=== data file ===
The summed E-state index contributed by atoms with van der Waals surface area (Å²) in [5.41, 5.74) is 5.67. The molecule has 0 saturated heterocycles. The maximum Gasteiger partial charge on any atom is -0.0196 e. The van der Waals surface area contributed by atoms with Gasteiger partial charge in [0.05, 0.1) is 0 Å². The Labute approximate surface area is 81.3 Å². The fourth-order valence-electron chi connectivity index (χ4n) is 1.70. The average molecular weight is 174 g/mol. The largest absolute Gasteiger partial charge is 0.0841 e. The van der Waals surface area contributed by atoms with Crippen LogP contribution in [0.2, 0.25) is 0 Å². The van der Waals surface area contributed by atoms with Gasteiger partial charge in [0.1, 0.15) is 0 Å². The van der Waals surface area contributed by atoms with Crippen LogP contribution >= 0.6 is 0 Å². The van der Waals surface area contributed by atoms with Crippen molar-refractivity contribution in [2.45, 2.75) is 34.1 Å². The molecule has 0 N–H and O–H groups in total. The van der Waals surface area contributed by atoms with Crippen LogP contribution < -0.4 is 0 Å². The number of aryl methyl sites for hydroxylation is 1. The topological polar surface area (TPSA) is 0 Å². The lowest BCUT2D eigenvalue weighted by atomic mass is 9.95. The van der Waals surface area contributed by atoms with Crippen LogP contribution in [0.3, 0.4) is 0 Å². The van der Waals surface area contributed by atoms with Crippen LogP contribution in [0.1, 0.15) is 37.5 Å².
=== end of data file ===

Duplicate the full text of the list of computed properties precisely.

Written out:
The summed E-state index contributed by atoms with van der Waals surface area (Å²) in [5.41, 5.74) is 5.67. The molecule has 0 saturated heterocycles. The maximum Gasteiger partial charge on any atom is -0.0196 e. The van der Waals surface area contributed by atoms with Gasteiger partial charge in [0.05, 0.1) is 0 Å². The Labute approximate surface area is 81.3 Å². The fourth-order valence-electron chi connectivity index (χ4n) is 1.70. The average molecular weight is 174 g/mol. The largest absolute Gasteiger partial charge is 0.0841 e. The van der Waals surface area contributed by atoms with Crippen LogP contribution in [0.2, 0.25) is 0 Å². The van der Waals surface area contributed by atoms with Gasteiger partial charge in [0.1, 0.15) is 0 Å². The van der Waals surface area contributed by atoms with Crippen LogP contribution >= 0.6 is 0 Å². The van der Waals surface area contributed by atoms with Crippen molar-refractivity contribution in [2.45, 2.75) is 34.1 Å². The molecule has 0 N–H and O–H groups in total. The van der Waals surface area contributed by atoms with Crippen LogP contribution < -0.4 is 0 Å². The number of aryl methyl sites for hydroxylation is 1. The topological polar surface area (TPSA) is 0 Å². The lowest BCUT2D eigenvalue weighted by atomic mass is 9.95. The van der Waals surface area contributed by atoms with Crippen LogP contribution in [0.3, 0.4) is 0 Å². The van der Waals surface area contributed by atoms with Crippen LogP contribution in [0.1, 0.15) is 37.5 Å².